By Dialogo October 27, 2011 The Tuxtla Group, made up of Central America, Mexico, Colombia, and the Dominican Republic, will seek to modernize and coordinate their police and prosecutors in order to combat organized crime, especially drug trafficking, according to an agreement reached at a ministerial meeting on October 24. Foreign ministers and deputy foreign ministers from the countries belonging to this Mesoamerican dialogue mechanism concluded a meeting in the Mexican city of Tuxtla Gutiérrez (Chiapas, southeastern Mexico), where they established the terms of the document they will take to the organization’s thirteenth presidential summit, to be held in early November. Among the projects that will be debated at the summit are “modernizing and coordinating the police, the prosecutors at the regional level, intelligence, and exchange of information,” the Salvadoran deputy foreign minister, Carlos Castañeda, said at a press conference at the end of the meeting. The Guatemalan foreign minister, Haroldo Rodas, for his part, declared that the presidents will analyze 8 projects selected from a group of 22 debated at the International Security Conference held two months previously in Guatemala. “They’re projects that are already prepared with their financial costs. The presidents are going to be informed about the results we have,” Rodas said, stressing that the issue of “drug trafficking and organized crime is one of the most important in the region.” Drug trafficking in Central America, Rodas added, has had a renaissance because it is no longer only a transit area, but also the site of different events that make this set of problems affecting the region “much more complicated.” The Mexican foreign minister, Patricia Espinosa, specified that “actions combating transnational organized-crime groups in the areas of drug trafficking, chemical precursors, money laundering, and arms trafficking” will be debated. Upon opening the meeting, Espinosa had emphasized that organized crime represents a “threat” to the region’s institutions and its democratic consolidation. The governor of Chiapas, Juan Sabines, proposed creating a document that would enable Central Americans to enter Mexico, making it possible to combat human trafficking and restrain the abuses suffered by thousands of immigrants who attempt the crossing. “The commitment is to be able to have a joint agreement and that they (the Central Americans) also issue a document and that a visa should not be a pretext to keep them from entering the country,” Sabines told the press. This would respond to a “security problem for Mexico and a human-rights issue,” he added. The meeting was attended by the foreign ministers of Costa Rica, Enrique Castillo; Nicaragua, Samuel Santos; and Panama, Roberto Henríquez. Belize, Colombia, the Dominican Republic, El Salvador, and Honduras were represented at the level of deputy foreign ministers. The Tuxtla Group, which has had various names and which the countries of the region have joined over time, was created in 1991 as a forum for articulating shared projects to benefit the Mesoamerican peoples. At the previous summit, held a year ago in the Colombian city of Cartagena, the communiqué was also dominated by the issue of drug trafficking, especially condemnation of the United States as the world’s chief consumption market.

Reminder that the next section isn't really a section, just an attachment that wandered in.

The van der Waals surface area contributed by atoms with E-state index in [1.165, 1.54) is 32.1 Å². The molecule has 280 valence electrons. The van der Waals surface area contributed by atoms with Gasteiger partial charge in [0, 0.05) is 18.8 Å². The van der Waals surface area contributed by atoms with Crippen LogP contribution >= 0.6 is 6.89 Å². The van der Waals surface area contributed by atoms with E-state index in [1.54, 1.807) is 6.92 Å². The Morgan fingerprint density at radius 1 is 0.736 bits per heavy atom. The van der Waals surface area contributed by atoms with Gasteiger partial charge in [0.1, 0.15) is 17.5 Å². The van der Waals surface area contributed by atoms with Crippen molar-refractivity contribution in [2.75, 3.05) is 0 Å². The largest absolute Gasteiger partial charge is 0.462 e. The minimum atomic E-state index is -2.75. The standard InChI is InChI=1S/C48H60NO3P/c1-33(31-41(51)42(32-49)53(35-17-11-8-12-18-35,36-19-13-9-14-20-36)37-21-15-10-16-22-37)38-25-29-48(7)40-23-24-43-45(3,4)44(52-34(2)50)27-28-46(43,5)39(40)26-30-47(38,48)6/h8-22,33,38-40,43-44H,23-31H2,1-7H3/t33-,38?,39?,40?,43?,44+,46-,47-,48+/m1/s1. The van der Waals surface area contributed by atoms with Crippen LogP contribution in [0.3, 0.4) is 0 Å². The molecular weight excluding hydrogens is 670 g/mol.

“While I do not support current resettlement efforts for Syrian refugees in the U.S., I do want to voice my support for overseas activities to provide humanitarian aid for these migrants,” King told his fellow Republican. The United States, a country founded by immigrant colonists, has a long history of accepting refugees—taking in nearly 70,000 annually, according to the U.S. Office of Refuge Resettlement, with more than 4,000 resettling in New York State. Since the Sept. 11, 2001 attacks, the United States has resettled 784,000 refugees, according to the independent nonprofit Migration Policy Institute. The organization found that only three of those refugees—less than half a percent—“have been arrested for planning terrorist activities—and it is worth noting two were not planning an attack in the United States and the plans of the third were barely credible.” MPI stresses that the resettlement process is so arduous, it’s unlikely a terrorist would hide among refugees to enter the United States. “The most common arguments against resettling more Syrian refugees, made by some Republican presidential candidates and members of Congress, is that the resettlement program could be a path for infiltration into the United States by ISIS or other terrorists,” states MPI. “But the refugee resettlement program is the least likely avenue for a terrorist to choose. Refugees who are selected for resettlement to the United States go through a painstaking, many-layered review before they are accepted. The FBI, Department of Homeland Security, State Department, and national intelligence agencies independently check refugees’ biometric data against security databases. The whole process typically takes 18 to 24 months, with high hurdles for security clearance.” Sign up for our COVID-19 newsletter to stay up-to-date on the latest coronavirus news throughout New York By Rashed Mian and Christopher Twarowski[dropcap]A[/dropcap] Catholic nonprofit that helps war refugees, sex trafficking victims, and the oppressed resettle on Long Island says there are currently no plans to bring Syrian refugees to the region. Not only are there no plans to bring Syrian refugees to LI, but there are currently zero applications for resettlement in Nassau and Suffolk counties, says Umberto Mignardi, a spokesperson for the nonprofit Catholic Charities, a ministry of the Diocese of Rockville Centre that provides basic care to immigrants, the poor, and other destitute individuals. His emphatic response comes amid growing trepidation among local residents, fueled by emails warning friends about a supposed “tent city” being constructed in Amityville to aid those fleeing the war-torn country, Mignardi tells the Press.Since the coordinated terror attacks in Paris that killed 129 and injured more than 300 people across the City of Lights last Friday, Catholic Charities, a national agency, has been flooded with phone calls from residents and elected officials concerned about Syrian refugees coming to Long Island. Europe has been besieged by an unprecedented number of refugees and migrants attempting to escape conflicts in Syria, Afghanistan and Iraq, with hundreds of thousands applying for asylum or embarking on perilous and often fatal treks across land and sea to various countries’ borders, resulting in a humanitarian crisis of epic proportions. The Obama administration announced earlier this year that it would welcome up to 10,000 Syrian refugees into the United States, a tiny fraction of the more than 12 million displaced and estimated 4 million refugees who’ve fled the four-year civil war and related atrocities there committed by the self-declared Islamic State of Iraq and Syria (ISIS), including mass killings, executions, beheadings, bombings, torture, abductions, mutilations, massacres, crucifixions, slavery and systemic rape. A June 2015 report by the United Nations’ refugee agency, the Office of the United Nations High Commissioner for Refugees, puts the number of people displaced by war and persecution worldwide at nearly 60 million—the most since World War II. Half of those displaced are children.In the wake of Friday’s attacks, more than two dozen governors across the country and countless lawmakers have come out publicly against the White House’s plan to resettle Syrian refugees. One of the most vocal opponents has been Rep. Peter King (R-Seaford), who penned separate letters to President Obama and House Speaker Paul Ryan (R-Wisconsin) Tuesday expressing “serious concerns” about how federal officials plan to vet these refugees before they settle here. Others outspoken opponents include Republican presidential hopefuls New Jersey Gov. Chris Christie—who told conservative radio show host Hugh Hewitt on Monday that he wouldn’t even admit “orphans under 5″—and Donald Trump, who warned on Twitter Tuesday that “refugees from Syria are now pouring into our great country. Who knows who they are—some could be ISIS. Is our president insane?” (For the record, King told MSNBC he’d allow young orphans into the country, reports CNN.)Christie’s counterpart in New York, Gov. Andrew Cuomo, blasted Republicans as playing politics amid the presidential campaign season.“This is an election season, so the silly season has started and the governors can say, ‘I will refuse to let the refugees in,’” Cuomo said Tuesday. “How? How? Where does it say in the state constitution you can refuse a person placed by the federal government? What are you going to [do?] Have your militia fight the federal government at the borders of your state? It’s a pure political statement.”“We have to protect Americans and not lose our soul as America in the process. Right?” he added. “The day America says, ‘Close the gates, build the wall,’ then I say take down the Statue of Liberty because you’ve gone to a different place.”On suburban Long Island, which consistently ranks among the top of “Most Segregated” lists in the country and where affordable housing for its own residents has remained a charged issue for decades—with even the hint of such a project drawing fervent reactions—the prospect of Syrian refugees in Nassau and Suffolk has incited fierce, impassioned rhetoric, with many taking to social media to vent.“Save the puppies!!! Send the refugees home,” spewed a man on News 12 Long Island’s Facebook page beneath a story about more than 100 puppies recently arriving at Port Washington’s North Shore Animal League for adoption.“Soooo how long before the Syrian ‘refugees’ can move into wyndanch rising complex?” snickers another beneath a breaking news piece about Russia’s disclosure it was a terrorist act that brought down a passenger plane over Egypt last month, killing 224 people—Wyandanch Rising being the Town of Babylon’s long-awaited $500 million public/private redevelopment and revitalization project for the primarily minority hamlet. In the wake of the Paris attacks, it’s been Catholic Charities that’s had to field calls—and debunk hysterics—about the rumored refugee encampment in Amityville.“We’ve been getting calls all day about a ‘tent city’ going up in Amityville,” says Mignardi, adding: “I keep telling people we have zero applicants in Nassau and Suffolk county.”Catholic Charities’ two offices on LI—Amityville and Hicksville—received about 100 phone calls Monday and Tuesday from people worried about refugees, he says. Some have been from lawmakers and elected officials who themselves inquired about the tent city rumors; others ask about the agency’s security protocols. Catholic Charities’ mission is to provide clients with essential care, not scrutinize their background, explains Mignardi, adding that the responsibility to screen refugees falls on the federal government. “We’re not the State Department,” he continues, “we don’t interview them.” Although there are no applications for Syrian refugees to come to LI, Catholic Charities has been told by the feds that, if refugees are resettled here in the future, it can expect no more than 15 families. Mignardi says the refugee resettlement process is rigorous, echoing sentiments from various relief agencies assisting refugees. Anyone coming to the United States would go through several layers of security, including more than a dozen background checks.“You have to have interviews at the embassy of your origin,” he explains. “You have to have a family here sponsor you who ultimately is responsible for you, so that you’re not coming here and you’re homeless…it’s a difficult thing to establish.”The entire process could take anywhere from 18 to 24 months, he continues. Syrian refugee children in a Lebanese school classroom. (Photo credit: Russell Watkins/ UK Department for International Development)If the federal government does decide to place any refugees on Long Island, the mostly likely scenario is that they wouldn’t get here until 2017, adds Mignardi. According to the U.S. State Department’s Refugee Processing Center, there have been 36 Afghanis, Iraqis and Pakistanis who’ve resettled on Long Island since 2010. Zero Syrians. But the backlash against refugees—Syrians, especially—has erupted on both sides of the Atlantic since the Paris attacks, fueled by reports that one of the gunmen was carrying a Syrian passport and entered Greece within a deluge of other refugees. In recent days, the authenticity of the passport has been scrutinized, and Agence France-Presse reports it may have belonged to a deceased Syrian soldier.Though U.S. and European lawmakers have been raising objections to refugee resettlement plans for months out of concern that ISIS could use the humanitarian crisis as a cover to infiltrate and carry out an attack, it’s reached a fevered pitch in the aftermath of the bloodbath in France. King, chairman of the Homeland Security Subcommittee on Counterintelligence and Terrorism, wrote to Obama Tuesday, requesting he “immediately halt the resettlement of Syrian refugees into the United States.” “I have serious concerns with recent statements you and officials in your Administration have made regarding security vetting for the Syrian refugee population,” he warned, asserting that until a “top to bottom” review of the current vetting process is complete, the White House must suspend acceptance of refugees. In his letter to Ryan, King threw his support behind the speaker’s plan to establish a task force to address “security threats inherent within this refugee population.” View image | gettyimages.com In France, President Francois Hollande on Wednesday pledged to welcome in 30,000 Syrian refugees, just days after the country was attacked. “France will remain a country of freedom,” he said, as French authorities continued to hunt Wednesday for the alleged mastermind and other accomplices—with a raid in northern France that killed fugitive ISIS commando Abdelhamid Abaaoud. New York-based International Rescue Committee, a humanitarian group tasked with resettling refugees, was forceful in its rebuke of governors who want to close their states’ borders to refugees. “Refugees are the most security vetted population who come to the United States,” the agency said in a statement Tuesday. “Security screenings are rigorous and involve the Department of Homeland Security, the FBI and the Department of Defense.” “Banning Syrian refugees will not make America safer; it will make refugees more desperate. Syrian refugees are fleeing violence—including by ISIS—and are seeking safety for themselves and for their families,” continues the statement. “We deplore the insinuation in the recent banning orders against Syrian refugees that either they are terrorists, or that it is impossible to separate them from those seeking to come here to commit terrorism.”That plea was reiterated by United Nations High Commissioner for Refugees António Guterres, who, standing Tuesday among the thousands of daily refugees entering Presevo, Serbia, deemed it “absolute nonsense” to blame them for terror attacks, stressing they were instead its “first victims.”“It is not the refugee outflows that cause terrorism. It is terrorism, tyranny and war that create refugees,” he stressed.(Featured Photo Credit: Russell Watkins/ UK Department for International Development)